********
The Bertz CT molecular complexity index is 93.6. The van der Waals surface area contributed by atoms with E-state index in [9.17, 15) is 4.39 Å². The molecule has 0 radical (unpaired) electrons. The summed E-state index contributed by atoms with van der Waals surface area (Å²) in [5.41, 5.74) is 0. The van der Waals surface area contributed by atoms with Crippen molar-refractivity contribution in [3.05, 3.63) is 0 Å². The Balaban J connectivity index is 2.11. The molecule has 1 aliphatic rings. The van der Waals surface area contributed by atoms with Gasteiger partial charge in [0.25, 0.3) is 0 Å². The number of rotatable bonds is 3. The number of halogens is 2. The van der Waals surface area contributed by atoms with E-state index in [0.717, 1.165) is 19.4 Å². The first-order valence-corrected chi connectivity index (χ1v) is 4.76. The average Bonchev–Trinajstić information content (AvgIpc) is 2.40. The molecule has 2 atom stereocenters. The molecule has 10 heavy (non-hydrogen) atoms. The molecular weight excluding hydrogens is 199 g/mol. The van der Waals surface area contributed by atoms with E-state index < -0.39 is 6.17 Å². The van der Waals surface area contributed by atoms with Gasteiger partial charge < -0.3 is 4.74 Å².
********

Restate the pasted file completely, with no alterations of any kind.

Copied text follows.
The Bertz CT molecular complexity index is 93.6. The van der Waals surface area contributed by atoms with E-state index in [9.17, 15) is 4.39 Å². The molecule has 0 radical (unpaired) electrons. The summed E-state index contributed by atoms with van der Waals surface area (Å²) in [5.41, 5.74) is 0. The van der Waals surface area contributed by atoms with Crippen molar-refractivity contribution in [3.05, 3.63) is 0 Å². The Balaban J connectivity index is 2.11. The molecule has 1 aliphatic rings. The van der Waals surface area contributed by atoms with Gasteiger partial charge in [0.25, 0.3) is 0 Å². The number of rotatable bonds is 3. The number of halogens is 2. The van der Waals surface area contributed by atoms with E-state index in [0.717, 1.165) is 19.4 Å². The first-order valence-corrected chi connectivity index (χ1v) is 4.76. The average Bonchev–Trinajstić information content (AvgIpc) is 2.40. The molecule has 2 atom stereocenters. The molecule has 10 heavy (non-hydrogen) atoms. The molecular weight excluding hydrogens is 199 g/mol. The van der Waals surface area contributed by atoms with E-state index < -0.39 is 6.17 Å². The van der Waals surface area contributed by atoms with Gasteiger partial charge < -0.3 is 4.74 Å².